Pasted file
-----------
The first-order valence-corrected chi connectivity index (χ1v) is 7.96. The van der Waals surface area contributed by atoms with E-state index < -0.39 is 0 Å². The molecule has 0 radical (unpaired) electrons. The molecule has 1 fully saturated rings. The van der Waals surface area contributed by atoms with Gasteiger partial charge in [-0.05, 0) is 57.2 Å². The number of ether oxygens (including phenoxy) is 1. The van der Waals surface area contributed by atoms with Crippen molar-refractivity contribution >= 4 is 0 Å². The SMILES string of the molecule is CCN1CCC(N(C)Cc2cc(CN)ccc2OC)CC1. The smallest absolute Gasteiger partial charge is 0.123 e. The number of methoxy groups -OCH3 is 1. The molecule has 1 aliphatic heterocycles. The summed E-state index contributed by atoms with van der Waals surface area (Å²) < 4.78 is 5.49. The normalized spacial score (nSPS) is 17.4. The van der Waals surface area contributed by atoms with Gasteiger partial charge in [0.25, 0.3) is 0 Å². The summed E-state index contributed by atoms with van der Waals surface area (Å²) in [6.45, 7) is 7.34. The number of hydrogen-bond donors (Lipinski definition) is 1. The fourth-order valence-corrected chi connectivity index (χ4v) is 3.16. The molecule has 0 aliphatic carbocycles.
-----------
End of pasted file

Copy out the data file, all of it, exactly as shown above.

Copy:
The first-order valence-corrected chi connectivity index (χ1v) is 7.96. The van der Waals surface area contributed by atoms with E-state index < -0.39 is 0 Å². The molecule has 0 radical (unpaired) electrons. The molecule has 1 fully saturated rings. The van der Waals surface area contributed by atoms with Gasteiger partial charge in [-0.05, 0) is 57.2 Å². The number of ether oxygens (including phenoxy) is 1. The van der Waals surface area contributed by atoms with Crippen molar-refractivity contribution >= 4 is 0 Å². The SMILES string of the molecule is CCN1CCC(N(C)Cc2cc(CN)ccc2OC)CC1. The smallest absolute Gasteiger partial charge is 0.123 e. The number of methoxy groups -OCH3 is 1. The molecule has 1 aliphatic heterocycles. The summed E-state index contributed by atoms with van der Waals surface area (Å²) < 4.78 is 5.49. The normalized spacial score (nSPS) is 17.4. The van der Waals surface area contributed by atoms with Gasteiger partial charge in [0.25, 0.3) is 0 Å². The summed E-state index contributed by atoms with van der Waals surface area (Å²) in [6.45, 7) is 7.34. The number of hydrogen-bond donors (Lipinski definition) is 1. The fourth-order valence-corrected chi connectivity index (χ4v) is 3.16. The molecule has 0 aliphatic carbocycles.